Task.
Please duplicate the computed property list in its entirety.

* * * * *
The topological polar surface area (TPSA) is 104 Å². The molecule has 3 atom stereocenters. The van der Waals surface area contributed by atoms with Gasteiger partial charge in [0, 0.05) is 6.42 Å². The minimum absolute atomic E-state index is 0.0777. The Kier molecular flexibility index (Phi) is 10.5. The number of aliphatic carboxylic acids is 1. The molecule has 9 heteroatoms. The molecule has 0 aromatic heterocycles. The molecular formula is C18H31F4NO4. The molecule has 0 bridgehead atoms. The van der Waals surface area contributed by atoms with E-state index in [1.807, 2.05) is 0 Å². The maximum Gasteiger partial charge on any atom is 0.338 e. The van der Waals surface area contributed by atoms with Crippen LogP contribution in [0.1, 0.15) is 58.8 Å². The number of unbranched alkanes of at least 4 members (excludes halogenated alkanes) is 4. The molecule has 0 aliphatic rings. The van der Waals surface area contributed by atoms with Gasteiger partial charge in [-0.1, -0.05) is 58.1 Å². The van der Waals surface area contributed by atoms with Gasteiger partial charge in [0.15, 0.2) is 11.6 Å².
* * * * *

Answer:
The topological polar surface area (TPSA) is 104 Å². The molecule has 3 atom stereocenters. The van der Waals surface area contributed by atoms with Gasteiger partial charge in [0, 0.05) is 6.42 Å². The minimum absolute atomic E-state index is 0.0777. The Kier molecular flexibility index (Phi) is 10.5. The number of aliphatic carboxylic acids is 1. The molecule has 9 heteroatoms. The molecule has 0 aromatic heterocycles. The molecular formula is C18H31F4NO4. The molecule has 0 bridgehead atoms. The van der Waals surface area contributed by atoms with E-state index in [1.807, 2.05) is 0 Å². The maximum Gasteiger partial charge on any atom is 0.338 e. The van der Waals surface area contributed by atoms with Crippen LogP contribution in [0.1, 0.15) is 58.8 Å². The number of unbranched alkanes of at least 4 members (excludes halogenated alkanes) is 4. The molecule has 0 aliphatic rings. The van der Waals surface area contributed by atoms with Gasteiger partial charge in [-0.1, -0.05) is 58.1 Å². The van der Waals surface area contributed by atoms with Gasteiger partial charge in [0.15, 0.2) is 11.6 Å².